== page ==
– Opportunities for Sweden where Trade meets Innovation
The dominance of the Western World in today’s globalized economy is slowly diminishing in favor for Asia. This trend will not decrease; instead Asia’s importance for the global economy will increase further in the coming years.
While Asia will continue to be a very important market for Swedish companies it is also clear that competition from this part of the world will continue to increase when countries such as China and India try to move upwards global value chains and transform into knowledge and innovation-based economies. This political and economic goal will simultaneously generate new demands that international counterparts, such as Sweden, will have to face.
In order to obtain access to the Indian market, the Indian government calls for more technology transfer in addition to collaborations to strengthen the capacity of the Indian work force, for example through skills development and education and research collaboration. The Indian government also emphasizes the need for product development and manufacturing in India. For Sweden it is important to be aware of this development and to prepare a national strategy with which to navigate in this new environment. One of the objectives of this report is to contribute to a discussion about how this new reality and the challenges that follow should be addressed.
There is considerable knowledge about India and its social development needs within the Swedish bureaucracy. Sweden and India also enjoy well-developed institutional mechanisms with which to further promote relations. Every second year joint commission meetings are held under the auspices of the Swedish Ministry for Foreign Affairs and the Indian government’s Ministry of Commerce and Enterprise. Moreover, a number of Memorandums of Understanding (MoU) have been established in important areas of cooperation, for example science and technology, healthcare and public health, energy, the environment, and defense. These areas of cooperation also tend to coincide with the priorities of the Indian government under Prime Minister Narendra Modi. By promoting infrastructure development Modi strives to create the right conditions for India to develop into a global manufacturing hub. Modi also wants to raise the quality of education, skills development and research, in addition to achieving energy security. The establishment of an affordable and universal healthcare system is another area of priority, as is access to water, sanitation and a clean environment.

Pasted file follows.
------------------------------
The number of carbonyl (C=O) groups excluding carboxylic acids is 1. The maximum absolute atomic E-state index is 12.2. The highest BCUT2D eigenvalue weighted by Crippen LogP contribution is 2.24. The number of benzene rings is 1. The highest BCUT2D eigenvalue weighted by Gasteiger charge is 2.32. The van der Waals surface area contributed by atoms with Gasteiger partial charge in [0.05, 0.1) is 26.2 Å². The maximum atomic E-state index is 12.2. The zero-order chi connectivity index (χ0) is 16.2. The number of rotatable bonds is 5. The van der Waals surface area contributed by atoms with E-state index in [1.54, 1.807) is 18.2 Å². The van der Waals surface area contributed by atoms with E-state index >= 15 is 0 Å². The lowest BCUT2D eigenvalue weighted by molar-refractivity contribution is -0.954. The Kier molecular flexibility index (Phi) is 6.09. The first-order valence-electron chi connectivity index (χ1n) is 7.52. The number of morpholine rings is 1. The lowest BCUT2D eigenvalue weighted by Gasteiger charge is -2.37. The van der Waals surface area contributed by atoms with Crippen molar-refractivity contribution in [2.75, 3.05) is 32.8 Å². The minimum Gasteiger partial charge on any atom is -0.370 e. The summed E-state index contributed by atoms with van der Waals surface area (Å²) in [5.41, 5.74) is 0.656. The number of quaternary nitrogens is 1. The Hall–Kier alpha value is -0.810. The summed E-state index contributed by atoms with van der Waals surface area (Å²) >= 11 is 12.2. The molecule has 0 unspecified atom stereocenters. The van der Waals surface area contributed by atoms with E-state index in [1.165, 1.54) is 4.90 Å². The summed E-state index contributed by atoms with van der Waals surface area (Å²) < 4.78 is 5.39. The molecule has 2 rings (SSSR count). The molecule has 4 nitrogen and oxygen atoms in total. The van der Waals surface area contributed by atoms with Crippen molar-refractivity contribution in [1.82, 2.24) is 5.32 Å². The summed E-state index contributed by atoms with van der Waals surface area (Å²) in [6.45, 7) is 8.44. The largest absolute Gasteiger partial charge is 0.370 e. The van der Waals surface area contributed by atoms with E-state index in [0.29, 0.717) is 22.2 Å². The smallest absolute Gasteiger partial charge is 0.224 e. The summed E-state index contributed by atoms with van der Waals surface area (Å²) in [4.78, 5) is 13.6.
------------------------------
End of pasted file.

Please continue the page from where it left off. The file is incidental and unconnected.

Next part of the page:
This report has been guided by the question of how Sweden should interact with India in order to help India achieve its development priorities while at the same time promoting Swedish interests in research, innovation and trade. Current developments suggest that issues such as collaboration in education and research and trade are becoming more and more intertwined when countries try to transform their economies into innovation and knowledge-based economies. Education and research are therefore important components that may affect the decision to enter into commercial agreements. For Sweden it is important to ensure that collaborations in education and research are established with India so that this type of infrastructure is in place and can be used as part of the package of commercial agreements in the future. Collaboration in education and research is also important in order to ensure that the competence needs of Swedish industries and universities are met. Such collaboration also strengthens the cultural bonds between our countries.
Lastly, it should be added that it is important that Sweden adopts a long term perspective vis-a-vis India, and that personal relationships are given enough time to develop. India is a relations-based society in which personal relationships play a crucial role. The fact that both Sweden and India will have completed parliamentary elections during 2014 means that there is a golden opportunity for the political leadership and bureaucrats to deepen ties, especially now that India’s Bharatiya Janata Party (BJP) gained a majority of its own in the Indian parliament’s lower house (Lok Sabha). The absence of an Indian coalition government means that there is less uncertainty as to whether the government will be able to honor and live up to the agreements that it enters into. Since Narendra Modi took over as Prime Minister there has been a constant flow of foreign government ministers visiting Delhi, and Mr. Modi himself has also undertaken a number of visits abroad. This illustrates the huge current interest for India, both from foreign governments and multinational corporations. Sweden should observe this trend and act accordingly to strengthen Sweden’s visibility and competitiveness on the Indian market.